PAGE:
News Articles

Shouting at God when angry can be healthy, author says

NASHVILLE, Tenn. (BP)–One sign of spiritual health is feeling comfortable enough to shout at God when you’re angry or bitter, a popular author of resources for Christian women said.
“You need to keep talking to him, no matter what happens, no matter how tough the world gets, no matter how furious you are. Keep talking to him,” Beth Moore advised about 500 women from 29 states attending the March 13-15 woman’s leadership conference in Nashville, Tenn.
“The key to a healthy heart is learning to pour it out continually to God,” said Moore, author of “A Woman’s Heart: God’s Dwelling Place” and “A Heart Like His,” two 10-week Bible studies produced by the Baptist Sunday School Board’s discipleship and family development division.
Moore, a member of First Baptist Church, Houston, told conference participants to forget about speaking to God in pious platitudes when anger is what they feel.
“In order to be respectful to God when we’re very, very upset about something, we come up with all these pious platitudes to say in prayer when we don’t any more mean them than the man in the moon,” Moore said. “If we’re open with God, all we really want to do is cry out, ‘Why?’!
“If we hide our hearts from God and are not honest with him, it will become a cancer in our lives,” she said. “It’s heart-healthy to scream it out sometimes. That’s exactly what Christ did on the cross.” Moore said it is crucial for church leaders to have a healthy spiritual life — or what she calls “a healthy heart.”
“If we don’t have healthy hearts, we are at extreme risk for an onslaught of problems,” she said. “One thing you need to know about the heart is this — that heart will lie like a dog.
“Above all things, the heart is deceitful, and Satan will use it to manipulate us. In order for you to trust your heart, it has to be given over wholly to God.”
Moore listed four steps Christians can take to give their hearts wholly to God.
The first step in spiritual or heart health, she said, is to “learn how to tattle to God.”
“Part of David’s healthy heart came from his ability to tattle to God,” Moore said in referring to Psalm 109, a chapter in which David vengefully asks God to condemn his adversaries.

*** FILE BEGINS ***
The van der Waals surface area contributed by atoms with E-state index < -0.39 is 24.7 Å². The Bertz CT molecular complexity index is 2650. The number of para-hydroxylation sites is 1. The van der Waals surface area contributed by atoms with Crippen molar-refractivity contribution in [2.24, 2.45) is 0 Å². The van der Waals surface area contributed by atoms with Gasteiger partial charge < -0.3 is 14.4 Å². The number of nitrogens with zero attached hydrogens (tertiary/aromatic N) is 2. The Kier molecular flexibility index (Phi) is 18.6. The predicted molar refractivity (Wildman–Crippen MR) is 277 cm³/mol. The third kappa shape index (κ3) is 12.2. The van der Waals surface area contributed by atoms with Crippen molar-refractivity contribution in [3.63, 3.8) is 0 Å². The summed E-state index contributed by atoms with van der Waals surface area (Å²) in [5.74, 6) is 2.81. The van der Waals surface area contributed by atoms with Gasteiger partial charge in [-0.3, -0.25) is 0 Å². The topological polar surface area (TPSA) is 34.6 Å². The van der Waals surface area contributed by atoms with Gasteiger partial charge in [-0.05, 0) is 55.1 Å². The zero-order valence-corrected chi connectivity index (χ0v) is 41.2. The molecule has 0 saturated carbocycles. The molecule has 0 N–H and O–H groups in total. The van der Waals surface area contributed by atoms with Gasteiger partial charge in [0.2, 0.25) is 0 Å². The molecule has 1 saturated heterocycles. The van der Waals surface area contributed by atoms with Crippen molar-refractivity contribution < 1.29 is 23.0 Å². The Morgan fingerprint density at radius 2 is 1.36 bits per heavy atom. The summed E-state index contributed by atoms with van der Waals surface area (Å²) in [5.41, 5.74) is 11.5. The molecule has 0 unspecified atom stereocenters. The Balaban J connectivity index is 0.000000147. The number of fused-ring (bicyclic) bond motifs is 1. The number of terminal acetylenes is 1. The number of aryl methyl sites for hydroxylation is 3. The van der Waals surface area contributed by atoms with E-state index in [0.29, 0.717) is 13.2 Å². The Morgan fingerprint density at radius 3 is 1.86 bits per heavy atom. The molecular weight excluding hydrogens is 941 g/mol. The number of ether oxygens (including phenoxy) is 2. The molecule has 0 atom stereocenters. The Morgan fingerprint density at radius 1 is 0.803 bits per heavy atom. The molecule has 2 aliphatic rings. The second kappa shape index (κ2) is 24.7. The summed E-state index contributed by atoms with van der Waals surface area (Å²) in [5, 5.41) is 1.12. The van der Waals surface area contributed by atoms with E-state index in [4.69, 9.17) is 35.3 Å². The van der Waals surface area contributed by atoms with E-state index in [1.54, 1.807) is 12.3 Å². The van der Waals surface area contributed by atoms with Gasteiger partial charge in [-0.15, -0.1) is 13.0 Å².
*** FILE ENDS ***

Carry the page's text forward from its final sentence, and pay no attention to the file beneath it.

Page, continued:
“If we never get out all that venom, then we will never get back down to the tender places of our heart. When we pour these things out to God, do you know what good that does us? It keeps us from pouring it out to someone else,” Moore said.
“Girl, if you’re going to gossip to someone, gossip to God.”
The second step to acquiring a healthy heart, Moore said, is “to learn to be honest about your innermost struggles.”
Through Scripture, she said, God gives Christians permission to take to take their impure or unkind thoughts to him.
“If we don’t come to God when we are having troubled thoughts, they will ultimately turn into troubled actions. We have to ask him to come in right there, to begin to mend and heal us, not so we can feel like a wretch, but so we can feel free,” Moore said. “Repentance is about freedom.”
The third step in acquiring a healthy spiritual life is knowing that “God’s mercy only flows from his love,” she said.
God sees Christians as his children, and “cannot respond to them without bias. He cannot separate your sin from your relationship with him. Because you belong to him, when you come to him, he can only see you as his child.”
And the fourth element of spiritual health, Moore said, is learning to “wail and dance before God.”
In other words, she said, unless a Christian can “wail to God when their hearts are broken,” they will never be able to “truly dance with him, to find great joy in him, to really have a passion with him.
“If we hold in the tough stuff, when it comes to the glorious stuff, we’ll hold that in, too. We can’t put a clamp on our heart during special experiences and not on others,” Moore said. “We’re either going to clamp that heart down or we’re going to set it free.”

    About the Author

  • Terri Lackey